Evaluation of a health education intervention aimed at improving parental knowledge and attitudes towards chronic stress and depression in families Head Start

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Health promotion practice. December 26, 2021: 15248399211061132. doi: 10.1177 / 15248399211061132. Online ahead of print.

ABSTRACT

BACKGROUND: Chronic stress and depression disproportionately affect families in poverty and likely contribute to disparities in early childhood development outcomes. Developing strategies to deal with chronic stress and depression can help reduce these disparities. The Early Head Start (EHS) and Head Start (HS) programs provide an important platform to address the disproportionate burden of stress and mental health issues experienced by EHS / HS families. However, few low-literacy, broad and scalable interventions improve parents’ knowledge and attitudes on these topics.

OBJECTIVES: We examined parent knowledge and attitudes regarding stress and depression before and after a training-of-trainer (TTT) intervention delivered at 28 EHS / HS agencies across the United States.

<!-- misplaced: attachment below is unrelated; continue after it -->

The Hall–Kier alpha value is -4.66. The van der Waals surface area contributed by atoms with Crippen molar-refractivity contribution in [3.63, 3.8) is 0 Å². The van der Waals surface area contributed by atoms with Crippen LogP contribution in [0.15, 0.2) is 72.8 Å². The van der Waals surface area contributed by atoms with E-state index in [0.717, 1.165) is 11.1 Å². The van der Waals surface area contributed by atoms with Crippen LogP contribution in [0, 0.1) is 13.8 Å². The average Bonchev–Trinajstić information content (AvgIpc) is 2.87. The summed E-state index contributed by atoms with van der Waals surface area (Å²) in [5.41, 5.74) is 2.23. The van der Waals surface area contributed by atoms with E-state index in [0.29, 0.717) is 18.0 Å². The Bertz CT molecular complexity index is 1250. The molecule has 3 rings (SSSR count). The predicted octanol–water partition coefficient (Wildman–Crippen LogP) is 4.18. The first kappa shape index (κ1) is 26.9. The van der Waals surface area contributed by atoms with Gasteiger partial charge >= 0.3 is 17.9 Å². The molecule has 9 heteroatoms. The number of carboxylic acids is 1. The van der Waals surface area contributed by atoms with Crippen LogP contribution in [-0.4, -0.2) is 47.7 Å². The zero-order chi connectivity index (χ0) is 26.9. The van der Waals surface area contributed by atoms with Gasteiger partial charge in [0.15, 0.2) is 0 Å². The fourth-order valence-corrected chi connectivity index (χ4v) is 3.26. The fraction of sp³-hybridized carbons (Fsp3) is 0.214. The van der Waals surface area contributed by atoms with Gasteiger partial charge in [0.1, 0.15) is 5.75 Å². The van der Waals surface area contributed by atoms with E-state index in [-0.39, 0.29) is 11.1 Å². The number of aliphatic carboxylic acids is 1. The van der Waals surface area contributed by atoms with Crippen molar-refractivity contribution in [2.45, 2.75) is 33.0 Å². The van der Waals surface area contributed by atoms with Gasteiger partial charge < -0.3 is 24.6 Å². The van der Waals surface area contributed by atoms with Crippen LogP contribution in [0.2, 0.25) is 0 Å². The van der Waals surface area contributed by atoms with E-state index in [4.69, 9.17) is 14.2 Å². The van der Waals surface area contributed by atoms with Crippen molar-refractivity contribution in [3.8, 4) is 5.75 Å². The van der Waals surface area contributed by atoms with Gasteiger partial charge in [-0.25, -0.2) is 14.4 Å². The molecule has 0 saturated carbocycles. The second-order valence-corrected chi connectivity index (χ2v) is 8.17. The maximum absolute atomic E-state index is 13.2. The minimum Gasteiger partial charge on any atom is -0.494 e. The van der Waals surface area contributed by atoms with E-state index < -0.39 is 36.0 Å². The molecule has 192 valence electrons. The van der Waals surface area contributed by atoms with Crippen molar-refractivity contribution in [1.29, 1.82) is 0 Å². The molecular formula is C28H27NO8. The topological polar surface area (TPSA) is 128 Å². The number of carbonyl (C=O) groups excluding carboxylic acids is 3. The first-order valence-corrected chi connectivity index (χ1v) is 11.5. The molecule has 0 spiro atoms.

METHODS: Following a TTT workshop, 18 agencies chose to deliver stress training to 1,089 parents and 5 chose to deliver depression training to 670 parents. Participating parents conducted paper assessments at baseline and 3 months after training. Paired T tests and chi-square analyzes tested whether responses improved significantly over time.

RESULTS: At baseline, 37.2% of parents reported feeling stressed most of the time and 13.4% reported feeling depressed most of the time. As a result of the trainings and reinforcement activities, parents’ knowledge, attitudes and self-reported behaviors significantly improved, including willingness to seek help for depression, avoidance of negative risk behaviors for health and the use of healthy stress management practices. At follow-up, 18.6% of parents reported feeling stressed most of the time and 11% reported feeling depressed.

CONCLUSION: The results suggest that this low literacy DTC approach is potentially a promising health promotion intervention with wide dissemination potential.

PMID:34957866 | DO I:10.1177 / 15248399211061132


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